In this week's Flashback Friday, we take you back to 1974 when one member of the University of South Dakota's freshman class actually filed a lawsuit to keep from having to live in the dorms. Former KELOLAND reporter Bill Avery has the story.
Gail Prostrollo now lives in an off-campus apartment.
Prostrollo and Lynn Severson challenged the university dorm rule which forced them as freshmen and sophomores to live in dormitories.
Judge Fred Nichols gave them a first round in court, by tossing out those rules. But the court of appeals reversed his decision.
Prostrollo talked about the latest court development.
"I was very much disappointed. I also thought it's another example of an institution running over the civil rights of the individual and it really disappointed me, that the power of the money of an institution has preference over individual rights," Prostrollo said.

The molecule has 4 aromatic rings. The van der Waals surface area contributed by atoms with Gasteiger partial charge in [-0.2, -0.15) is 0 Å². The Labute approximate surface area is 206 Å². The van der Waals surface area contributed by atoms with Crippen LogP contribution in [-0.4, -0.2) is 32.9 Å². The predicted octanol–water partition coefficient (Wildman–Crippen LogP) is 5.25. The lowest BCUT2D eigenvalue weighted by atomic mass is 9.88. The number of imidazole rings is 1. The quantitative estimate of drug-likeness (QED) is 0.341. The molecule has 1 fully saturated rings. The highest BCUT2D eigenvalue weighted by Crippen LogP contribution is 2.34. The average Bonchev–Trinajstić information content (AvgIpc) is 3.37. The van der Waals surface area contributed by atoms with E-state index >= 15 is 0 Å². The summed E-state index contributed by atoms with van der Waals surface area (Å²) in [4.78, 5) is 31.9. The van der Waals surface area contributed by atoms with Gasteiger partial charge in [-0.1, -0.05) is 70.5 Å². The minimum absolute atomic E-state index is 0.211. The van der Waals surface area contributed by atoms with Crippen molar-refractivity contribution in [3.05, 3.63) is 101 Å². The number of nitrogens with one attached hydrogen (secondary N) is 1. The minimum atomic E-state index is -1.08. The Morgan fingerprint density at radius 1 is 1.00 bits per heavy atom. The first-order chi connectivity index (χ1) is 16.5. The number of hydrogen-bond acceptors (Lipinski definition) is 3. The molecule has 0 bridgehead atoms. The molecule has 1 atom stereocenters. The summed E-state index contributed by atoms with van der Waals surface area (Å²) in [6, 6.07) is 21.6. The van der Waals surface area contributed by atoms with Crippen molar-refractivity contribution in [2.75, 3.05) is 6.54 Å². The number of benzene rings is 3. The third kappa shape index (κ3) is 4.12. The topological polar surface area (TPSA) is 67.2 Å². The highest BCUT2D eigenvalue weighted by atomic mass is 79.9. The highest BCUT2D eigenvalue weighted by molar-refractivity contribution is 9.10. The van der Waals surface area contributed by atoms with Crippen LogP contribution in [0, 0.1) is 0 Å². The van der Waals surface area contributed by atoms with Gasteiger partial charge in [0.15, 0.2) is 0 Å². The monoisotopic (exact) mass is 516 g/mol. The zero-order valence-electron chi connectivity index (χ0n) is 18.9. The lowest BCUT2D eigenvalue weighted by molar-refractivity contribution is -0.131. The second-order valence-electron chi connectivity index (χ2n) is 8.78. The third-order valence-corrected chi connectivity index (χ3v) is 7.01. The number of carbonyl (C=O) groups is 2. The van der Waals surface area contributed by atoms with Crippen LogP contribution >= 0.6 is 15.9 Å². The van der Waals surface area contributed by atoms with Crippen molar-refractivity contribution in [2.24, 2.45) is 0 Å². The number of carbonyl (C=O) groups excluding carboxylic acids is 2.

In opposition, the university's right to require student housing in dormitories for the first two years is a cost factor but USD Services Director Michael Easton says it goes beyond money.
"One of the reasons for the living requirement is the financial situation, but as the court ruled it’s not the primary purpose," Easton said.
Avery: Then why does the university feel it necessary to retain control over students?
Easton: It's not a matter of controlling where students live. The University feels there are certain advantages to living on campus there are educational advantages. We feel it provides a better adjustment for freshman and sophomore years of college. The atmosphere on campus is more conducive to an academic pursuit and traditionally grade point average has been higher for those living on campus than those living off campus.
Not convinced with that argument and with a one-to-one record in the courts so far, Prostrollo says the girls plan to appeal the latest ruling.